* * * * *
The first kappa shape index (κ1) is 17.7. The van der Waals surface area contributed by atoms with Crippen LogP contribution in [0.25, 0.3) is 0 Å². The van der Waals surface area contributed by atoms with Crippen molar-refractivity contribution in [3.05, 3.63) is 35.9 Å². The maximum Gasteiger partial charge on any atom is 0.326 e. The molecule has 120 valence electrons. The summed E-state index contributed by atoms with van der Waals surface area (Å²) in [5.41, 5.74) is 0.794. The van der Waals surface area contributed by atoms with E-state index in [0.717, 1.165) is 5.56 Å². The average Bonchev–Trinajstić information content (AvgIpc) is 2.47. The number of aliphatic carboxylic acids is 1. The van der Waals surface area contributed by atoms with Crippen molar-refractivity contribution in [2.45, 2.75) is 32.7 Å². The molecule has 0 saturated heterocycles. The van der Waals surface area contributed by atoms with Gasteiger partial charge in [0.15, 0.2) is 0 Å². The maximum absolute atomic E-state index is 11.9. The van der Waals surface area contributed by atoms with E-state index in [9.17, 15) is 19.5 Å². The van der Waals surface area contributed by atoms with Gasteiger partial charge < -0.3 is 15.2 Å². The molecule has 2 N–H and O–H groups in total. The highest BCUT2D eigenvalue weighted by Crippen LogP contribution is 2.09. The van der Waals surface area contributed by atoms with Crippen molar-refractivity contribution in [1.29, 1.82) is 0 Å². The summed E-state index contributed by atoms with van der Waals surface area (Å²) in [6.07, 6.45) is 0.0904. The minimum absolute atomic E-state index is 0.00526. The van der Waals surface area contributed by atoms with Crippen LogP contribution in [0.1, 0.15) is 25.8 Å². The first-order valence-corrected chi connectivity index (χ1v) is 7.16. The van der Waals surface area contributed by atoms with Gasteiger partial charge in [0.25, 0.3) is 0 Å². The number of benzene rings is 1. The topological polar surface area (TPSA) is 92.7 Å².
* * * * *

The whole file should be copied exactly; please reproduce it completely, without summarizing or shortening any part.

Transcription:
The first kappa shape index (κ1) is 17.7. The van der Waals surface area contributed by atoms with Crippen LogP contribution in [0.25, 0.3) is 0 Å². The van der Waals surface area contributed by atoms with Crippen molar-refractivity contribution in [3.05, 3.63) is 35.9 Å². The maximum Gasteiger partial charge on any atom is 0.326 e. The molecule has 120 valence electrons. The summed E-state index contributed by atoms with van der Waals surface area (Å²) in [5.41, 5.74) is 0.794. The van der Waals surface area contributed by atoms with E-state index in [0.717, 1.165) is 5.56 Å². The average Bonchev–Trinajstić information content (AvgIpc) is 2.47. The number of aliphatic carboxylic acids is 1. The van der Waals surface area contributed by atoms with Crippen molar-refractivity contribution in [2.45, 2.75) is 32.7 Å². The molecule has 0 saturated heterocycles. The van der Waals surface area contributed by atoms with Gasteiger partial charge in [0.15, 0.2) is 0 Å². The maximum absolute atomic E-state index is 11.9. The van der Waals surface area contributed by atoms with E-state index in [9.17, 15) is 19.5 Å². The van der Waals surface area contributed by atoms with Gasteiger partial charge < -0.3 is 15.2 Å². The molecule has 2 N–H and O–H groups in total. The highest BCUT2D eigenvalue weighted by Crippen LogP contribution is 2.09. The van der Waals surface area contributed by atoms with Crippen molar-refractivity contribution in [1.29, 1.82) is 0 Å². The summed E-state index contributed by atoms with van der Waals surface area (Å²) in [6.07, 6.45) is 0.0904. The minimum absolute atomic E-state index is 0.00526. The van der Waals surface area contributed by atoms with Crippen LogP contribution in [0.1, 0.15) is 25.8 Å². The first-order valence-corrected chi connectivity index (χ1v) is 7.16. The van der Waals surface area contributed by atoms with Gasteiger partial charge in [0.25, 0.3) is 0 Å². The number of benzene rings is 1. The topological polar surface area (TPSA) is 92.7 Å².